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Predictions of Behavior

More often than not people do what is expected of them. This is not an unusual statement when one considers that to live in a communal society, one must share norms and values in order to get along with other members of that society. As one becomes more and more familiar with another's behavior, one believes that they can more accurately predict how the other will behave in any given situation. However, as seminal studies have shown, this assumed behavior may be highly influenced by the predictions or prophesies (Rosenthal & Jacobson, 1968, p. vii).

In one important case, these expectations are central to the development of a child  namely that of the expectations of teachers as related to a child's selfperception. A substantial amount of research has shown that a child's perceptions of both positive and negative expectations from teachers has a vital effect on the manner in which they perceive themselves and, to a great extent, on how the child performs in the classroom (Brophy, 1983, pp. 631-661; Darley & Fazio, 1980, pp. 867-881; Harris & Rosenthal, 1985, pp. 363-386; Weinstein, 1985, pp. 329-350).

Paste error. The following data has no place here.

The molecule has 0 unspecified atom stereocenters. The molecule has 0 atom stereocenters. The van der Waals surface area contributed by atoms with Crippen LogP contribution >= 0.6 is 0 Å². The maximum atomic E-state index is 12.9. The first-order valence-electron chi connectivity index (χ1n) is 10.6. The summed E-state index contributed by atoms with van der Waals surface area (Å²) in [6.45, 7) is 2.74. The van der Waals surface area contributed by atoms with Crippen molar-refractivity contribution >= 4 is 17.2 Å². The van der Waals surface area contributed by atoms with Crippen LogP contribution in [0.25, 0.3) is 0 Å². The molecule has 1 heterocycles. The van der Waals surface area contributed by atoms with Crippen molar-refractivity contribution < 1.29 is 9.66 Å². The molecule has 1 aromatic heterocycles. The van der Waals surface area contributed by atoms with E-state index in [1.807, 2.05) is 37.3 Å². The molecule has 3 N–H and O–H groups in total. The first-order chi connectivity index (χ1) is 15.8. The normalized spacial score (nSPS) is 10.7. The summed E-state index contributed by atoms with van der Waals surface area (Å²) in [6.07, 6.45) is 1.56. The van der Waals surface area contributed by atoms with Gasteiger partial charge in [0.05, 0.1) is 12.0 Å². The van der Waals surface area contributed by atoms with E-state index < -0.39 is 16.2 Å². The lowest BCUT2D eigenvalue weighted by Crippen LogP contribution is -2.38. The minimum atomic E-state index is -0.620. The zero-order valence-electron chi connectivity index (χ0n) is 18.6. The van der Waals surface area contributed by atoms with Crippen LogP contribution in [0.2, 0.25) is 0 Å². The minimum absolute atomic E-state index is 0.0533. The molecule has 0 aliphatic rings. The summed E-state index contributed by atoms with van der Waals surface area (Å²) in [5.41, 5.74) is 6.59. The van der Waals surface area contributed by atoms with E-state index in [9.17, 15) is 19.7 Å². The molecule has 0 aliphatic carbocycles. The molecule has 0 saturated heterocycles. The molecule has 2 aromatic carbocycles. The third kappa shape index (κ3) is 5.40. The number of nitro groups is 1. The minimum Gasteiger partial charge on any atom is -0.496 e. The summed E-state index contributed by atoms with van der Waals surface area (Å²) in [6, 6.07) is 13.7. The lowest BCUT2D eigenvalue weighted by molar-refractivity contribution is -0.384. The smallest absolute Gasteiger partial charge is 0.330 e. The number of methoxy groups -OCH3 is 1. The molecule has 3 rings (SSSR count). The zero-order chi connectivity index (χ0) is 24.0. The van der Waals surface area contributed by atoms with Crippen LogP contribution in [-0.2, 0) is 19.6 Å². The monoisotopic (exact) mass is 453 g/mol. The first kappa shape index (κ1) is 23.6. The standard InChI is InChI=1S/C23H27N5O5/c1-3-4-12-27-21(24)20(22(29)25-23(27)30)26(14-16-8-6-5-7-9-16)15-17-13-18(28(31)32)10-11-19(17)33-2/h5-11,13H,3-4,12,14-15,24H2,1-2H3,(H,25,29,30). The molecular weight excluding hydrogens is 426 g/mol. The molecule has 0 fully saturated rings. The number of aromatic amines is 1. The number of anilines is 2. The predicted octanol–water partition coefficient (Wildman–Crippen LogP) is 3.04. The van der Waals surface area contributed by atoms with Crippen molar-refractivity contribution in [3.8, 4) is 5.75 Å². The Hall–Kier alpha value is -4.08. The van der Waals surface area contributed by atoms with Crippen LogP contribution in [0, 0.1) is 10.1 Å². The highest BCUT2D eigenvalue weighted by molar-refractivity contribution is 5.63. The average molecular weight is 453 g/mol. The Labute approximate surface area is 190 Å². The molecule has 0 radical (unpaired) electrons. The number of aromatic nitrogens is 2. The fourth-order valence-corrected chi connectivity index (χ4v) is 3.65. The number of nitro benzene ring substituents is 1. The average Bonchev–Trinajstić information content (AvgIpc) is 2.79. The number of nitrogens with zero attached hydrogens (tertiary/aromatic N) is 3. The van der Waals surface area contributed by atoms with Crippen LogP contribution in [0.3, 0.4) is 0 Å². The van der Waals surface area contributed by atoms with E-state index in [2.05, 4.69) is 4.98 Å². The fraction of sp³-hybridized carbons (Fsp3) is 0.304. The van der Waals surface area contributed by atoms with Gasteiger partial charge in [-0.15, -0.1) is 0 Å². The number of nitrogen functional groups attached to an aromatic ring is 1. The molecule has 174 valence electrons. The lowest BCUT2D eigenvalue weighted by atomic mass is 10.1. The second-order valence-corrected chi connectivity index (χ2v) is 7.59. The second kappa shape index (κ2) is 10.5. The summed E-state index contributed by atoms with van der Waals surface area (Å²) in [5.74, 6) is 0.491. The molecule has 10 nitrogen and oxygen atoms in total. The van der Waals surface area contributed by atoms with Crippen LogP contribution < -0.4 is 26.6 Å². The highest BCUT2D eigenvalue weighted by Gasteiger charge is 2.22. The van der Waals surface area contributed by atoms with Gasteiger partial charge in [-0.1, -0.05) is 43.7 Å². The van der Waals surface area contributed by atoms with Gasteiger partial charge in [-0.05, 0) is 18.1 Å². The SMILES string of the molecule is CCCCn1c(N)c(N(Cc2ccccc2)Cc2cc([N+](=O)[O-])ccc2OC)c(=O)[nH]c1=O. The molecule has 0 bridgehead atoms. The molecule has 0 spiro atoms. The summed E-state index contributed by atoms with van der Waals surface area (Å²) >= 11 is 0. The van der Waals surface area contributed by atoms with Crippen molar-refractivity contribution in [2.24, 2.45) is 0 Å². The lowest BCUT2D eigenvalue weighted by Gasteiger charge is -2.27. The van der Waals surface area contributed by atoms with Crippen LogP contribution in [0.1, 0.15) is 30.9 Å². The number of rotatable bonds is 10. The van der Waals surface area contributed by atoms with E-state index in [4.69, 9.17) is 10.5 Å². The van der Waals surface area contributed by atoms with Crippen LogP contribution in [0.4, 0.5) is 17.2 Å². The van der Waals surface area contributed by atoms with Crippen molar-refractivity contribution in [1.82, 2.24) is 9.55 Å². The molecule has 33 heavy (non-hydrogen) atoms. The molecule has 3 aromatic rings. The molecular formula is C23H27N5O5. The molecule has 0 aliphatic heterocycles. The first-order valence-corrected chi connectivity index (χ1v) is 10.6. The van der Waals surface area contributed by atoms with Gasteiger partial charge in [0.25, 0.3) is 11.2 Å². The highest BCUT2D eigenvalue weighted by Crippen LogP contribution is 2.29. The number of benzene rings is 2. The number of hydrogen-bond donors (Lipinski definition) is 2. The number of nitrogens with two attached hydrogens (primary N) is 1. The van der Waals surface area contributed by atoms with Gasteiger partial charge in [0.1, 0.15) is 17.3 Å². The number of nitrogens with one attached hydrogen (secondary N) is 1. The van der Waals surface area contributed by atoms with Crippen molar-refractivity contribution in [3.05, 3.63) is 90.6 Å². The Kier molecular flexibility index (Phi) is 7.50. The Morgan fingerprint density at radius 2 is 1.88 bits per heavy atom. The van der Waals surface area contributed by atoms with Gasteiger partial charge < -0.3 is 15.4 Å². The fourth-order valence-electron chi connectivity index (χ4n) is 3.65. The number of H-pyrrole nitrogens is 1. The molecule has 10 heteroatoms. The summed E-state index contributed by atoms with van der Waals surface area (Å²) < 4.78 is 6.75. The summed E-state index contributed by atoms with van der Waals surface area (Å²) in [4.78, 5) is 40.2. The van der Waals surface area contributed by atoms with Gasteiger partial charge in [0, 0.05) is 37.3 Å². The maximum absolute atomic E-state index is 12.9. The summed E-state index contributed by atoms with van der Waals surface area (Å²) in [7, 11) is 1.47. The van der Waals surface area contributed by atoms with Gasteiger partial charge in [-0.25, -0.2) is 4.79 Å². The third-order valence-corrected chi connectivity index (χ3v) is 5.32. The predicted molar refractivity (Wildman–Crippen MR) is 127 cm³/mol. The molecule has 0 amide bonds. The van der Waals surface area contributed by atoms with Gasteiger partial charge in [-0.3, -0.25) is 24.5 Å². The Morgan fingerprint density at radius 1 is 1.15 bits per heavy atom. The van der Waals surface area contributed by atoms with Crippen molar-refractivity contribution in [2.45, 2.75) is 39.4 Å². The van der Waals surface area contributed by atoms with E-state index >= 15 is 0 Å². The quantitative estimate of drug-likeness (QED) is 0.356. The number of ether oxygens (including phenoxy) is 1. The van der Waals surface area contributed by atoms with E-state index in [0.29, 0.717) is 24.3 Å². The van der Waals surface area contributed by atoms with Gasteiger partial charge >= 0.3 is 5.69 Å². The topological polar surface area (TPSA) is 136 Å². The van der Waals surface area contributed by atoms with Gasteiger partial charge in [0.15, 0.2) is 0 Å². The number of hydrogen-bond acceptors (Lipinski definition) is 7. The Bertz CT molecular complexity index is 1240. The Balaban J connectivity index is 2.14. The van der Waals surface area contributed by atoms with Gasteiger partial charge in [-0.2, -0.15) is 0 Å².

Theoretically, the interactionist theory of perception holds that people in any social relationship act within the norms expected of them by society or the individual (Nash, 1976, p. 8). For example, the knowledge one holds about themselves (the Self), emerges as a result of social interaction with others (Weber, 1964). Perception, on the other hand, is an active pr


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Predictions of Behavior. (1969, December 31). In Retrieved 02:08, July 30, 2015, from